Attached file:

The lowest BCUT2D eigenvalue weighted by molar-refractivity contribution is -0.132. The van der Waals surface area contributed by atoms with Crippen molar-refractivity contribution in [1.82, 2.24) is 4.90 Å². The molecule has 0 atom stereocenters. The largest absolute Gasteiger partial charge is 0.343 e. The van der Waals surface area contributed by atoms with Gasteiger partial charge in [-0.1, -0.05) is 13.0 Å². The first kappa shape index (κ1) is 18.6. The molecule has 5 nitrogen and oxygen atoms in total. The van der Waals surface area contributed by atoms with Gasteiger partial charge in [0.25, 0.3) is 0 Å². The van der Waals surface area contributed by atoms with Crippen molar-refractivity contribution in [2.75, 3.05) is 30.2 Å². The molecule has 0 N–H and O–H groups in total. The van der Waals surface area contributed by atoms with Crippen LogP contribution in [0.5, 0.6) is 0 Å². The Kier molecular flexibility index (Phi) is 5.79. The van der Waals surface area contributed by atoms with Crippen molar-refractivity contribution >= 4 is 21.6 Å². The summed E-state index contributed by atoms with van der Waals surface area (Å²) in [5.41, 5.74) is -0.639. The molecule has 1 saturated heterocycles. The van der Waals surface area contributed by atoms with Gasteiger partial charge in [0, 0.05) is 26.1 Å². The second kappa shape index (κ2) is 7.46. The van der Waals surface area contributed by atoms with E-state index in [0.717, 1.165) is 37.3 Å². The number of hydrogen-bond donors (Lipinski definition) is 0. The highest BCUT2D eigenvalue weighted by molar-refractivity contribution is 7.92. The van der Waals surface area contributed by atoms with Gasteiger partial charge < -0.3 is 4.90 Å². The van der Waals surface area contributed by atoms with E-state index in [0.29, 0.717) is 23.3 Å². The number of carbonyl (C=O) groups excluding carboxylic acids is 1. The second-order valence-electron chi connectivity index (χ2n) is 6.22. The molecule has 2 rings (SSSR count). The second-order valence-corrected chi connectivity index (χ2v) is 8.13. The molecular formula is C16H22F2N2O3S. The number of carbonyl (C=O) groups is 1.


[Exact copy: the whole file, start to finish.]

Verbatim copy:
The lowest BCUT2D eigenvalue weighted by molar-refractivity contribution is -0.132. The van der Waals surface area contributed by atoms with Crippen molar-refractivity contribution in [1.82, 2.24) is 4.90 Å². The molecule has 0 atom stereocenters. The largest absolute Gasteiger partial charge is 0.343 e. The van der Waals surface area contributed by atoms with Gasteiger partial charge in [-0.1, -0.05) is 13.0 Å². The first kappa shape index (κ1) is 18.6. The molecule has 5 nitrogen and oxygen atoms in total. The van der Waals surface area contributed by atoms with Gasteiger partial charge in [0.25, 0.3) is 0 Å². The van der Waals surface area contributed by atoms with Crippen molar-refractivity contribution in [2.75, 3.05) is 30.2 Å². The molecule has 0 N–H and O–H groups in total. The van der Waals surface area contributed by atoms with Crippen LogP contribution in [0.5, 0.6) is 0 Å². The Kier molecular flexibility index (Phi) is 5.79. The van der Waals surface area contributed by atoms with Crippen molar-refractivity contribution >= 4 is 21.6 Å². The summed E-state index contributed by atoms with van der Waals surface area (Å²) in [5.41, 5.74) is -0.639. The molecule has 1 saturated heterocycles. The van der Waals surface area contributed by atoms with Gasteiger partial charge in [0, 0.05) is 26.1 Å². The second kappa shape index (κ2) is 7.46. The van der Waals surface area contributed by atoms with E-state index in [0.717, 1.165) is 37.3 Å². The number of hydrogen-bond donors (Lipinski definition) is 0. The highest BCUT2D eigenvalue weighted by molar-refractivity contribution is 7.92. The van der Waals surface area contributed by atoms with Gasteiger partial charge < -0.3 is 4.90 Å². The van der Waals surface area contributed by atoms with E-state index in [0.29, 0.717) is 23.3 Å². The number of carbonyl (C=O) groups excluding carboxylic acids is 1. The second-order valence-electron chi connectivity index (χ2n) is 6.22. The molecule has 2 rings (SSSR count). The second-order valence-corrected chi connectivity index (χ2v) is 8.13. The molecular formula is C16H22F2N2O3S. The number of carbonyl (C=O) groups is 1.